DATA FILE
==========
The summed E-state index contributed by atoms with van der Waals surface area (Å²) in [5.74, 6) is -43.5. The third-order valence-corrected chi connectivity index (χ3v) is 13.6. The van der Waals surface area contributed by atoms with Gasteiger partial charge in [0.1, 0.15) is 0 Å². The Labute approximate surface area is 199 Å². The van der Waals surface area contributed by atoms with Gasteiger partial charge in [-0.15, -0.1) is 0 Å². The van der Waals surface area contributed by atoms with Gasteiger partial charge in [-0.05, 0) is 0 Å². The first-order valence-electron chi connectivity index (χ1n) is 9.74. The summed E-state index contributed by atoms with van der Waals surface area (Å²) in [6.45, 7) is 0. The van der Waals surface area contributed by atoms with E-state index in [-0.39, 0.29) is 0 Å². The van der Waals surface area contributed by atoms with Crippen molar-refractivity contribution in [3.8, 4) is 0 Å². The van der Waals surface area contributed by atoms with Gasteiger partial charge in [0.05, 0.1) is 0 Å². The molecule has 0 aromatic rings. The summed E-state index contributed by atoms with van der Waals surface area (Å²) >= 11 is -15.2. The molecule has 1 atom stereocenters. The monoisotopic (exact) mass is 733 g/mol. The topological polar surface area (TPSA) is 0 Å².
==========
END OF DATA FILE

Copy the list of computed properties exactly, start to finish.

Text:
The summed E-state index contributed by atoms with van der Waals surface area (Å²) in [5.74, 6) is -43.5. The third-order valence-corrected chi connectivity index (χ3v) is 13.6. The van der Waals surface area contributed by atoms with Gasteiger partial charge in [0.1, 0.15) is 0 Å². The Labute approximate surface area is 199 Å². The van der Waals surface area contributed by atoms with Gasteiger partial charge in [-0.15, -0.1) is 0 Å². The van der Waals surface area contributed by atoms with Gasteiger partial charge in [-0.05, 0) is 0 Å². The first-order valence-electron chi connectivity index (χ1n) is 9.74. The summed E-state index contributed by atoms with van der Waals surface area (Å²) in [6.45, 7) is 0. The van der Waals surface area contributed by atoms with E-state index in [-0.39, 0.29) is 0 Å². The van der Waals surface area contributed by atoms with Crippen molar-refractivity contribution in [3.8, 4) is 0 Å². The van der Waals surface area contributed by atoms with Gasteiger partial charge in [0.05, 0.1) is 0 Å². The molecule has 0 aromatic rings. The summed E-state index contributed by atoms with van der Waals surface area (Å²) >= 11 is -15.2. The molecule has 1 atom stereocenters. The monoisotopic (exact) mass is 733 g/mol. The topological polar surface area (TPSA) is 0 Å².